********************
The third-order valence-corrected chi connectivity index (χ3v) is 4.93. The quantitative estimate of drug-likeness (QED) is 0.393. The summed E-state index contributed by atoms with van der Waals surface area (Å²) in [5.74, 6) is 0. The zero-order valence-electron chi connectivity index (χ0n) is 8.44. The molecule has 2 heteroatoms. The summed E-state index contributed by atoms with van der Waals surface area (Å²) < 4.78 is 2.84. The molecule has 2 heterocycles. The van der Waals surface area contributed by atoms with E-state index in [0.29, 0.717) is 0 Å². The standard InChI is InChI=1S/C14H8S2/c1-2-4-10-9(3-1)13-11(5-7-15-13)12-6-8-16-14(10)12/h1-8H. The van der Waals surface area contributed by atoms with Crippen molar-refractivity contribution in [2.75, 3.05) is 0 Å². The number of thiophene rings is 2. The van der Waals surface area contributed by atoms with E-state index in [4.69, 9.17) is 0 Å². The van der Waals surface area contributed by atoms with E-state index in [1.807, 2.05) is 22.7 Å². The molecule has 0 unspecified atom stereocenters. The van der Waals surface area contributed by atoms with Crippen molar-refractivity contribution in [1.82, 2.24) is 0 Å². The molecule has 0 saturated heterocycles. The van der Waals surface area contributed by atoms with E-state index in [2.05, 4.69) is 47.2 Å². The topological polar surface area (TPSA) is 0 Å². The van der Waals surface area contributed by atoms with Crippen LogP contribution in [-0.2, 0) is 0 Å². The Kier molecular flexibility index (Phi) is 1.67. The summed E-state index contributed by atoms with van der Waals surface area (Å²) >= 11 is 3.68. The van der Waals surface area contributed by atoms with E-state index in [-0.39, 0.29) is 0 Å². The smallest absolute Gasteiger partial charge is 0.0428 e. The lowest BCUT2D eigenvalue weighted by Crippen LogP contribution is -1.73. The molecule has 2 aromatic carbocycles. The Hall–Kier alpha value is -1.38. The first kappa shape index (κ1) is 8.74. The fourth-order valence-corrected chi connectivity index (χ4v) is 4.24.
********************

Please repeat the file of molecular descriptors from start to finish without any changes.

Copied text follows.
The third-order valence-corrected chi connectivity index (χ3v) is 4.93. The quantitative estimate of drug-likeness (QED) is 0.393. The summed E-state index contributed by atoms with van der Waals surface area (Å²) in [5.74, 6) is 0. The zero-order valence-electron chi connectivity index (χ0n) is 8.44. The molecule has 2 heteroatoms. The summed E-state index contributed by atoms with van der Waals surface area (Å²) < 4.78 is 2.84. The molecule has 2 heterocycles. The van der Waals surface area contributed by atoms with E-state index in [0.29, 0.717) is 0 Å². The standard InChI is InChI=1S/C14H8S2/c1-2-4-10-9(3-1)13-11(5-7-15-13)12-6-8-16-14(10)12/h1-8H. The van der Waals surface area contributed by atoms with Crippen molar-refractivity contribution in [2.75, 3.05) is 0 Å². The number of thiophene rings is 2. The van der Waals surface area contributed by atoms with E-state index in [4.69, 9.17) is 0 Å². The van der Waals surface area contributed by atoms with E-state index in [1.807, 2.05) is 22.7 Å². The molecule has 0 unspecified atom stereocenters. The van der Waals surface area contributed by atoms with Crippen molar-refractivity contribution in [1.82, 2.24) is 0 Å². The molecule has 0 saturated heterocycles. The van der Waals surface area contributed by atoms with E-state index in [2.05, 4.69) is 47.2 Å². The topological polar surface area (TPSA) is 0 Å². The van der Waals surface area contributed by atoms with Crippen LogP contribution in [-0.2, 0) is 0 Å². The Kier molecular flexibility index (Phi) is 1.67. The summed E-state index contributed by atoms with van der Waals surface area (Å²) >= 11 is 3.68. The van der Waals surface area contributed by atoms with E-state index in [-0.39, 0.29) is 0 Å². The smallest absolute Gasteiger partial charge is 0.0428 e. The lowest BCUT2D eigenvalue weighted by Crippen LogP contribution is -1.73. The molecule has 2 aromatic carbocycles. The Hall–Kier alpha value is -1.38. The first kappa shape index (κ1) is 8.74. The fourth-order valence-corrected chi connectivity index (χ4v) is 4.24.